Monday, June 11, 2012

Two Weeks

I turned in my written resignation today, which is a little bit terrifying, but I am fairly certain that it is the right thing to do. Probably more than fairly certain, but it is difficult not to second-guess when the prospect of being jobless is as scary as it is. I think, though, that if I am responsible about getting enough sleep and taking my vitamins and watching my attitude/time management, getting a new job (or finding enough tutoring clients, which amounts to the same thing only probably better) shouldn't be too big of a deal. We'll see how it goes.

For now though, I need to tie up loose ends and finish these two weeks, and then I think I'll be heading out to California to visit my cousin Pierce. She's lived out there for ages and I've never been, and she'll probably be moving back East soon, so now seems like a strikingly good time to go. She's near a few other sets of cousins too, so hopefully I'll get several different visits in while I'm there.

Once I'm back: beach with Ian & co.

Saturday, June 9, 2012

The River

Sara and I (and Brian, but he doesn't come into this story) have lived by the river for nearly two months now, but until this evening we hadn't gone. So today after everyone was awake and fed and had sat around watching the cat and wasting time on the internet for a while, Sara and I changed into swimsuits and headed off down the hill. It's a very short walk--maybe half a mile--and well worth it, because the parking down there is horrendous. We walked past lines and rows of waiting and parked cars, right down to the water's edge, and then upstream along the bank until the people thinned, and we found a spot to leave our towels. The water was deliciously warm, and the rapids relatively soft, and we waded and stumbled and half-swam, laughing, halfway across through the current until suddenly deciding to make camp on a half-submerged boulder. We sat in the sun, half-in the water, and talked and people-watched and drank in this gloriously beautiful setting-sun landscape in our backyard, and after an hour or so we collected ourselves and walked back up the hill toward home.

I hung my wet skirt and sarong on the back deck to dry, and was bombarded by a wave of childhood memories and nostalgia for all the countless days I walked to the pool and walked back, or walked to the creek and walked back, and hung my wet things to dry.

I smell like the river. It is the most perfect smell there is.

What's Going On

I may not have mentioned that I've moved into this place with my best friend. Most days I love it. I love having my own space, I love having a washer/dryer literally inches from my bedroom door, I love having a kitchen stocked with things that I bought, etc. I love that we're walking distance from the river, and I love that some nights when I drive home, the air is swimming with fireflies.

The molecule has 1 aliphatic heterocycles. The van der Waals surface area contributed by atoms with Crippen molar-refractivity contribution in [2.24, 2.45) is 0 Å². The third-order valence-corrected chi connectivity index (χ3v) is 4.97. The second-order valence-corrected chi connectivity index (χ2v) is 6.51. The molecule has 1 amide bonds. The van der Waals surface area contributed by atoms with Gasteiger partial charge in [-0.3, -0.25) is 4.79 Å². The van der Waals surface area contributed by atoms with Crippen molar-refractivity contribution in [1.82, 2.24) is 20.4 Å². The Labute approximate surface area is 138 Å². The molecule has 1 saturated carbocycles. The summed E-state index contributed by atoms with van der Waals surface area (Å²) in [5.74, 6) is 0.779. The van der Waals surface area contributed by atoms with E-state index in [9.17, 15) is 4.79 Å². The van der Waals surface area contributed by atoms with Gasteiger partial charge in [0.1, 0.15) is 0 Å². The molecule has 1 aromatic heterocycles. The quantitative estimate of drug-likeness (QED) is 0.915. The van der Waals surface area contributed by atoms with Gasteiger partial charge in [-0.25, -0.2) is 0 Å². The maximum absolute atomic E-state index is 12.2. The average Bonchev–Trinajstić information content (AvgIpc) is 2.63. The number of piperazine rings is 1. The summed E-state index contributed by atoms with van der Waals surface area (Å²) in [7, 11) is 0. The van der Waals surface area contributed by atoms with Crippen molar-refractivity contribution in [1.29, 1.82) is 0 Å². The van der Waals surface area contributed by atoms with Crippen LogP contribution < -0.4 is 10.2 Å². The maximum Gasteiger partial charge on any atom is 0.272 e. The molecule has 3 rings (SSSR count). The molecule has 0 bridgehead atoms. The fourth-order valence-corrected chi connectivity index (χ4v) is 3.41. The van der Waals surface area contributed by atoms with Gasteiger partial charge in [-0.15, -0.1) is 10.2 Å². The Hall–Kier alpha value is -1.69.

I thing I have mentioned that I've been working at this daycare-type place, but it isn't really for me. I've told them that I want to leave, but have not officially put in my two weeks' notice. I don't have another job yet. Some moments this seems incredibly reckless and misdirected; other moments it seems reasonable and necessary. I am not the person they want or need for the program, though I know that better than they do. They are not a program I want or need to be a part of. It plays up my weaknesses and does not utilize my strengths, and possibly more importantly, it does not help or encourage me to move toward my goal, which is to be a counselor/therapist. I will miss the children, though.

I didn't get enough sleep last night, and I woke up feeling discouraged and somewhat depressed. Floundering a bit, where earlier in the week I felt confident. I need to remember how important it is for me to make sure that I don't blow off my sleep schedule, as has been my habit for almost my entire life. When I do, my performance and my mental health suffer. And my attitude suffers. And attitude is everything.

I was browsing Pinterest a week or two ago and saw a link to a video of a commencement speech delivered by Neil Gaiman, who is one of my favorite authors. He's a rock star in my book, and he seems like a pretty wise guy. Toward the end of the speech he said that a woman he knew had called him once, and asked how he thought she should go about doing something that she considered to be quite difficult. He told her to pretend that she was a person who was capable of accomplishing her goal. It can be difficult for me to remember to pretend that way, and it can take some energy, but honestly, this is some of the best advice I have ever heard, and it has been helping me greatly. Attitude is everything.

About Ian: he's not perfect, we don't always see eye-to-eye, and like just about every other relationship I've ever been in I'm not 100% sold, but he is pretty awesome in a lot of ways. He is caring and funny and sarcastic, complimentary and generous, forgiving and flirtatious and attentive. And I really appreciate those things.

But back to the job issue: probably tutoring would be wise for me to get back into. I'm also looking for flexible hourly positions that would make it somewhat easier to a) hold multiple jobs, should I so choose, and b) take classes. Not that I know what I'm doing AT ALL when it comes to researching and applying to graduate schools. So if anyone knows of good companies to work for, or if anyone has any advice re: higher education, feel free to let me know.